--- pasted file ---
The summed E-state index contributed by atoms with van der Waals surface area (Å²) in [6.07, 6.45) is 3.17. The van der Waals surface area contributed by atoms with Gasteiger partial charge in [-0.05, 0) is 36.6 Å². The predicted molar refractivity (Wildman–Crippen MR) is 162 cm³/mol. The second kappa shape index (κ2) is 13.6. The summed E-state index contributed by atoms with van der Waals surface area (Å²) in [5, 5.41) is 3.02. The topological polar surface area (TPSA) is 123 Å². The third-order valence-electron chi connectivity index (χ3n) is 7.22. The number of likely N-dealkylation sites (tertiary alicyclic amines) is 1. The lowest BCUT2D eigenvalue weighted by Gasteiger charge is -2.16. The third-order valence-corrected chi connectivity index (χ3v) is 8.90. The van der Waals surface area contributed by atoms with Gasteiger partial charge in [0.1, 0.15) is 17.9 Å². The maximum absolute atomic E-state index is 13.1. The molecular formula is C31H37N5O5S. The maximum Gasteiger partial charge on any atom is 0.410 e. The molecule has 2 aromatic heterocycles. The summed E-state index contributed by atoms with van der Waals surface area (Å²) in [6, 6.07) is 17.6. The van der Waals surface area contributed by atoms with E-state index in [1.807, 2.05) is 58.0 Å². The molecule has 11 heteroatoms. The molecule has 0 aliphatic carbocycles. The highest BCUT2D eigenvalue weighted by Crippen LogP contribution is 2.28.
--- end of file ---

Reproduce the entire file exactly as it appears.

The summed E-state index contributed by atoms with van der Waals surface area (Å²) in [6.07, 6.45) is 3.17. The van der Waals surface area contributed by atoms with Gasteiger partial charge in [-0.05, 0) is 36.6 Å². The predicted molar refractivity (Wildman–Crippen MR) is 162 cm³/mol. The second kappa shape index (κ2) is 13.6. The summed E-state index contributed by atoms with van der Waals surface area (Å²) in [5, 5.41) is 3.02. The topological polar surface area (TPSA) is 123 Å². The third-order valence-electron chi connectivity index (χ3n) is 7.22. The number of likely N-dealkylation sites (tertiary alicyclic amines) is 1. The lowest BCUT2D eigenvalue weighted by Gasteiger charge is -2.16. The third-order valence-corrected chi connectivity index (χ3v) is 8.90. The van der Waals surface area contributed by atoms with Gasteiger partial charge in [0.1, 0.15) is 17.9 Å². The maximum absolute atomic E-state index is 13.1. The molecular formula is C31H37N5O5S. The maximum Gasteiger partial charge on any atom is 0.410 e. The molecule has 2 aromatic heterocycles. The summed E-state index contributed by atoms with van der Waals surface area (Å²) in [6, 6.07) is 17.6. The van der Waals surface area contributed by atoms with E-state index in [1.807, 2.05) is 58.0 Å². The molecule has 11 heteroatoms. The molecule has 0 aliphatic carbocycles. The highest BCUT2D eigenvalue weighted by Crippen LogP contribution is 2.28.